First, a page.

The voice receiver 41 may be configured to transmit the analog waveform to a voice sampling system 42. The voice sampling system 42 may be configured to sample the analog waveform to create digital voice data. For example, in one embodiment, the voice sampling system 42 may be configured to sample the electronic analog waveform 16,000 times per second to create a digital waveform of pulse amplitudes. In alternate embodiments, other suitable sampling techniques may be employed.
The voice processing system 44 may be configured to receive the digital waveform from the voice sampling system 42 and to convert the digital waveform into frequencies that can be recognized by a speech recognition system 46. In one embodiment, the voice processing system 44 may be configured to perform a fast fourier transform on the incoming digital waveform to generate a plurality of frequencies. The voice processing system 44 may then transmit the plurality of frequencies to the speech recognition system 46.
The speech recognition system 46 may be pre-populated or programmed with a plurality of frequency combinations that are associated with commands for the medical device 40. For example, frequencies combinations associated with the voice command “turn off alarm” may be associated with a command for the medical device 40 to silence an alarm. As mentioned above, in one embodiment, the particular frequency combinations may be pre-programmed or pre-configured. However, in alternate embodiments, the frequency combinations may be programmed into the speech database via a voice training system 48, which will be described in greater detail below.
In addition, the speech recognition system 46 may also be coupled to a medical language model 50. The medical language model 50 may be programmed with a plurality of command combinations that are prevalently used in controlling the medical device 40. For example, if the medical device 40 were an oximeter, such as the pulse oximeter 10, the medical language model 50 may store command combinations such as “turn oximeter off,” “turn alarm off,” “adjust volume,” “pause alarms,” and so-forth. In this way, the medical language model 50 may assist the speech recognition system 46 in determining the medical command associated with a particular voice command.
More specifically, in one embodiment, the medical language model 50 may assist the speech recognition system 46 in determining the proper medical command when the speech recognition system 46 is able to recognize some portion but not all of a voice command. For example, if the speech recognition system 46 is able to recognize the first and third words of the medical command “turn off alarms,” but is unable to recognize the second word, the speech recognition system 46 may search the medical language model 50 for command combinations matching the recognized terms (i.e., “turn” and “alarms”). Because the medical language model 50 may be programmed with only those commands relevant to the operation of the medical device 40, the medical language model 50 enables the successful recognition of medical commands that would otherwise be unrecognizable by conventional, generic voice recognition systems. The medical language model 50 may be preprogrammed, may be programmed through the voice training system 48, or may be programmed via an external computer (not shown).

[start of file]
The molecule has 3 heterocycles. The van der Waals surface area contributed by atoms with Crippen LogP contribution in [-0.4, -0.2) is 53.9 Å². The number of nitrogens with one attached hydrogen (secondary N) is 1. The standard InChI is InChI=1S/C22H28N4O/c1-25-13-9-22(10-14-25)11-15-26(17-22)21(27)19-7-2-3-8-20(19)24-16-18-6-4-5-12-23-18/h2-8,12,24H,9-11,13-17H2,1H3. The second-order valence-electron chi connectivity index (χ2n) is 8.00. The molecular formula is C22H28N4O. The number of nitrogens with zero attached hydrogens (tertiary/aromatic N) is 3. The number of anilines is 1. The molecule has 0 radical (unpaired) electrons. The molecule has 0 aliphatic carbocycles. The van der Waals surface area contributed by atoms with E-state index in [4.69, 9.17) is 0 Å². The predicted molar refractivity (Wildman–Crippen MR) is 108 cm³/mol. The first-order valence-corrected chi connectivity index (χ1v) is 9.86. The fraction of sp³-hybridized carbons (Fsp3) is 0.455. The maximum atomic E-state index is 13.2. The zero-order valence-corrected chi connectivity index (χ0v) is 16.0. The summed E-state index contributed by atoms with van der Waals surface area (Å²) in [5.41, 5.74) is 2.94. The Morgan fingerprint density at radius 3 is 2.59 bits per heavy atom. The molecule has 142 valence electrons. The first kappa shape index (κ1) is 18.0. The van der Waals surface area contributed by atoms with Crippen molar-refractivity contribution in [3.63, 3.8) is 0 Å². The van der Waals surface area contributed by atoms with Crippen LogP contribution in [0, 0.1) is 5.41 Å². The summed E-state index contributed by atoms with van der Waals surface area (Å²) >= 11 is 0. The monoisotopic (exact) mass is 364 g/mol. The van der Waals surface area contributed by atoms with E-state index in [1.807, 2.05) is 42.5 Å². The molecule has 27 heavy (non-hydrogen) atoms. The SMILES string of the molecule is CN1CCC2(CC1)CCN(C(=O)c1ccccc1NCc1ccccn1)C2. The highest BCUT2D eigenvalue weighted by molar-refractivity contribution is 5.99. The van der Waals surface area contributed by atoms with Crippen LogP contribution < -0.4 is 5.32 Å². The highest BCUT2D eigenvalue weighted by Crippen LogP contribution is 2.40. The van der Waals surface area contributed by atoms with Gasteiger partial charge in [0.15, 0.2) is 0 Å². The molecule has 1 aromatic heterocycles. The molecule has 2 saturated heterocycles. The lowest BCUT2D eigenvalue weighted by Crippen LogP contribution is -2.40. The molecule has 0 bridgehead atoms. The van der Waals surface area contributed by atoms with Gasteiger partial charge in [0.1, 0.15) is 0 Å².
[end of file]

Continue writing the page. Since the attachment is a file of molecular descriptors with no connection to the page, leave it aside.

Upon recognizing a voice command as a command for the medical device 40, the speech recognition system 44 may be configured to transmit the command to a pulse medical device system 52. As will be appreciated by those with ordinary skill in the art, the medical device control system 52 may be configured to control the medical device. For example, if the medical device 40 were the pulse oximeter 10, the control system 52 would be configured to control the main unit 12 as well as the sensor 16 to produce physiological monitoring results and/or alarms, which may be transmitted to the display 14 or the speaker 23.
Turning next to
As illustrated by block 62 of
The technique 60 may also include comparing the processed voice with a speech database and/or a medical language model, as indicated by blocks 66 and 68, and as described above with regard to
After performing one or more of these comparisons, the technique 60 may involve identifying a medical device command associated with the processed voice based upon the one or more of the comparisons, as indicated by block 70. For example, if comparisons to the speech database and/or the medical language model indicate that the processed voice is a command to “turn off alarms,” then technique 60 may involve identifying the medical device command as a command to turn off the medical device's alarms.